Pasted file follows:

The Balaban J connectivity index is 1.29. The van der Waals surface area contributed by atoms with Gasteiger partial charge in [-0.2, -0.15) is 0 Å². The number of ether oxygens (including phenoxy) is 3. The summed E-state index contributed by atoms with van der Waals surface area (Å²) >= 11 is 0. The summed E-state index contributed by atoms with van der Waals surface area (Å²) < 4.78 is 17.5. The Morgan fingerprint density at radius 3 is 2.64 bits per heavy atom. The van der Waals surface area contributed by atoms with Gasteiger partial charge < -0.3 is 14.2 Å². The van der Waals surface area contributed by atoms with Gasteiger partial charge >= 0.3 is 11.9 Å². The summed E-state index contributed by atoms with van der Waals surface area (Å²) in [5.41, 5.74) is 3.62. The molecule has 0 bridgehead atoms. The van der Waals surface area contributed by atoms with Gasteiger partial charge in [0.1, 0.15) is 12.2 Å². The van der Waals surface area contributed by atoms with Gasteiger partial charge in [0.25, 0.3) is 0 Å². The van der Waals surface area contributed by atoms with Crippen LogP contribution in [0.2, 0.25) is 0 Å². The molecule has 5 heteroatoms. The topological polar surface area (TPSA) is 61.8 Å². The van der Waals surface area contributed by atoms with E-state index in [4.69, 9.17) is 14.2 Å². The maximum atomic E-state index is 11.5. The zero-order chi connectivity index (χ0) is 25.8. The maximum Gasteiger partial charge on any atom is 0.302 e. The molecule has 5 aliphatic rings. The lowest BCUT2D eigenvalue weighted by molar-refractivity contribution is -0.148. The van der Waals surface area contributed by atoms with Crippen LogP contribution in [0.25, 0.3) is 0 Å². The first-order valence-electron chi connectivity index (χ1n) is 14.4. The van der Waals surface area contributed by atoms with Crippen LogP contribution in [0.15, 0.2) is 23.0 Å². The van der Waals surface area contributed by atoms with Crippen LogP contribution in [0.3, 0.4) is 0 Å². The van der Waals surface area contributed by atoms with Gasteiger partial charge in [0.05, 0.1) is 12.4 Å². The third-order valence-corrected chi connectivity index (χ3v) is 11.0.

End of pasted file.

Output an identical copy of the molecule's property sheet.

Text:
The Balaban J connectivity index is 1.29. The van der Waals surface area contributed by atoms with Gasteiger partial charge in [-0.2, -0.15) is 0 Å². The number of ether oxygens (including phenoxy) is 3. The summed E-state index contributed by atoms with van der Waals surface area (Å²) >= 11 is 0. The summed E-state index contributed by atoms with van der Waals surface area (Å²) < 4.78 is 17.5. The Morgan fingerprint density at radius 3 is 2.64 bits per heavy atom. The van der Waals surface area contributed by atoms with Gasteiger partial charge < -0.3 is 14.2 Å². The van der Waals surface area contributed by atoms with Gasteiger partial charge >= 0.3 is 11.9 Å². The summed E-state index contributed by atoms with van der Waals surface area (Å²) in [5.41, 5.74) is 3.62. The molecule has 0 bridgehead atoms. The van der Waals surface area contributed by atoms with Gasteiger partial charge in [0.1, 0.15) is 12.2 Å². The van der Waals surface area contributed by atoms with Gasteiger partial charge in [0.25, 0.3) is 0 Å². The van der Waals surface area contributed by atoms with Crippen LogP contribution in [0.2, 0.25) is 0 Å². The molecule has 5 heteroatoms. The topological polar surface area (TPSA) is 61.8 Å². The van der Waals surface area contributed by atoms with E-state index in [4.69, 9.17) is 14.2 Å². The maximum atomic E-state index is 11.5. The zero-order chi connectivity index (χ0) is 25.8. The maximum Gasteiger partial charge on any atom is 0.302 e. The molecule has 5 aliphatic rings. The lowest BCUT2D eigenvalue weighted by molar-refractivity contribution is -0.148. The van der Waals surface area contributed by atoms with Crippen LogP contribution in [0.25, 0.3) is 0 Å². The first-order valence-electron chi connectivity index (χ1n) is 14.4. The van der Waals surface area contributed by atoms with Crippen LogP contribution in [0.15, 0.2) is 23.0 Å². The van der Waals surface area contributed by atoms with Crippen LogP contribution in [0.3, 0.4) is 0 Å². The van der Waals surface area contributed by atoms with Gasteiger partial charge in [0.05, 0.1) is 12.4 Å². The third-order valence-corrected chi connectivity index (χ3v) is 11.0.